God has given Mary a special role in heaven. The Blessed Virgin Mary is our spiritual mother. She is also someone God sends to give us graces to employ. Those graces include praying the Rosary, and other devotions. She is also an ambassador. She appears to us at various times to warn us, encourage us, and to tell us to confess our sins, to do better, and to go to Holy Mass on Sunday, and receive her Son Jesus in Holy Communion, and to repent of our sinfulness. Mary performs active roles for us and she does them well and with the approval of God the Father and Jesus, God’s Son and Mary’s. Reach out to her in prayer. Imitate her. You will find that when you do, you will become more like Jesus. It is Jesus who saves us, not Mary. But Mary is an example of what will happen to those who serve and fear God and His Only Begotten Son. That is resurrection and life with God in Heaven.
Homily for the Nineteenth Sunday In Ordinary Time, (B), Sunday, August 12th, 2018:
By Father Scott Karnik:
Jesus’s central teaching about Eucharist in today’s gospel is in verse 51: “I myself am the living bread come down from heaven. If anyone eats this bread he shall live forever; and the bread I will give is my flesh for the life of the world”(Jn 6:51). If Jesus is speaking symbolically, He can stop right at “If anyone eats this bread he shall live forever;…” If Jesus is using this as a metaphor, He can stop right there and there’s no misunderstanding. He is a symbol and if we eat this bread, meaning believe in His Word, we have eternal life and are saved. But Jesus today tells us what this bread of life is. It is His Own Flesh.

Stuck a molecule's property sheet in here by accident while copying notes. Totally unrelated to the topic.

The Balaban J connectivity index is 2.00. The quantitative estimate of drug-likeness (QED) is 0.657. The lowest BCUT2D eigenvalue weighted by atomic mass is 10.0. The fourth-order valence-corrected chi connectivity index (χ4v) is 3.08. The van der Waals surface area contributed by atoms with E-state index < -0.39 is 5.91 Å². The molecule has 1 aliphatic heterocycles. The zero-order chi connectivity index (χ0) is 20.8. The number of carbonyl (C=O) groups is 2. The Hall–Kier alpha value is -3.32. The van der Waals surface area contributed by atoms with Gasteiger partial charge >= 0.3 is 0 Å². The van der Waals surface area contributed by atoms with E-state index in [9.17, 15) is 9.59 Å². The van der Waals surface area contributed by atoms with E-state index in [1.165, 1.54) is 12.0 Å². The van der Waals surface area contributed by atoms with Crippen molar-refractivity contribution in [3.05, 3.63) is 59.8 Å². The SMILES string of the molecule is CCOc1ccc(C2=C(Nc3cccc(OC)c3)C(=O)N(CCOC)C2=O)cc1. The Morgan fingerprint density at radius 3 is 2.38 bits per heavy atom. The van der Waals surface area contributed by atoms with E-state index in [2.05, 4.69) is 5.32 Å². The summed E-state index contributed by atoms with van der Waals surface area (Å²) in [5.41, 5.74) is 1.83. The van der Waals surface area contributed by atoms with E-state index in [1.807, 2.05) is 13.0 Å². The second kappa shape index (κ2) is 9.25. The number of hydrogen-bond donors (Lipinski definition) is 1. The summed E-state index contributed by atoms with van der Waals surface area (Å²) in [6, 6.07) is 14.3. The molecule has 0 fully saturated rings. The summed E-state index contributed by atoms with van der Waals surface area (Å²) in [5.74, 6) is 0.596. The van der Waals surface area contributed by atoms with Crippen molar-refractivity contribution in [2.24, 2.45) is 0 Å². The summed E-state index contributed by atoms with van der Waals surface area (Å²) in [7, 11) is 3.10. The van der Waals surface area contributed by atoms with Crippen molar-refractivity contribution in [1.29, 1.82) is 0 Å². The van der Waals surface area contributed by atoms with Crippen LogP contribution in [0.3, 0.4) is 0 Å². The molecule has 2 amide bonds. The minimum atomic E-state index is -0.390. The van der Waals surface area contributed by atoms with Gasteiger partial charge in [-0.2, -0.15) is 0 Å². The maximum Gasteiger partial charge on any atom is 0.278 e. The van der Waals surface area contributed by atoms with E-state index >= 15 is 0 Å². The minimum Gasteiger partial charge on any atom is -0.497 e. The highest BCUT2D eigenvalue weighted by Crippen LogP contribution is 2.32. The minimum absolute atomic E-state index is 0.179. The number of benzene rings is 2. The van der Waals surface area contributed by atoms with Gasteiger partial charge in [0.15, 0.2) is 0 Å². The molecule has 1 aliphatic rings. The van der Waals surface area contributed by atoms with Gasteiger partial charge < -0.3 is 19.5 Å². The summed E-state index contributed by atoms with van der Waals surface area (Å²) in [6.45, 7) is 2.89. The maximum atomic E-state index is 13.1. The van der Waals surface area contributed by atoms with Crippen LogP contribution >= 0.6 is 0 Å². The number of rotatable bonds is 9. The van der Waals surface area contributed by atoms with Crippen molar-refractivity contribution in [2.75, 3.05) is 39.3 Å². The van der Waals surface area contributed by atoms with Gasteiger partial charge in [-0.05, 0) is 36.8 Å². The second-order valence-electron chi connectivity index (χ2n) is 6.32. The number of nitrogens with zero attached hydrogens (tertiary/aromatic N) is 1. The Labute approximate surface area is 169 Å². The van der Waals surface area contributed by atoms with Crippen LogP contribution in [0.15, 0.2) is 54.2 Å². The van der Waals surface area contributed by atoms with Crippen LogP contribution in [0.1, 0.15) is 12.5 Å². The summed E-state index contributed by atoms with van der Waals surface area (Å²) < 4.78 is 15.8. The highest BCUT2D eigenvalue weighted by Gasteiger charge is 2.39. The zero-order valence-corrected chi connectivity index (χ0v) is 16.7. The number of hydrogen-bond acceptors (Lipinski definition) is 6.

The Jews start to disagree with Jesus when He says He is the bread that came down from heaven. They say, “no, you’re not. You are Jesus, Son of Joseph and Mary, from Nazareth. You are a carpenter, just like your father. We know your brothers and sisters and cousins.” Jesus gets in trouble for identifying Himself as the Son of God. Jesus tells them to stop murmuring. Jesus repeats that He is the Bread of Life, come down from Heaven, and then He tells them what this Bread of Life is. It is His Own Flesh. Jesus has made this clear, from Sacred Scripture. Jesus Christ is the Eucharistic source of eternal life for all who eat and drink the flesh and blood of the heavenly and glorified Son of Man. Jesus is superior to the manna that the forefathers ate in the desert. Jesus is a superior Moses who gives this bread. So Point Number One is “…and the bread that I will give is my flesh for the life of the world.”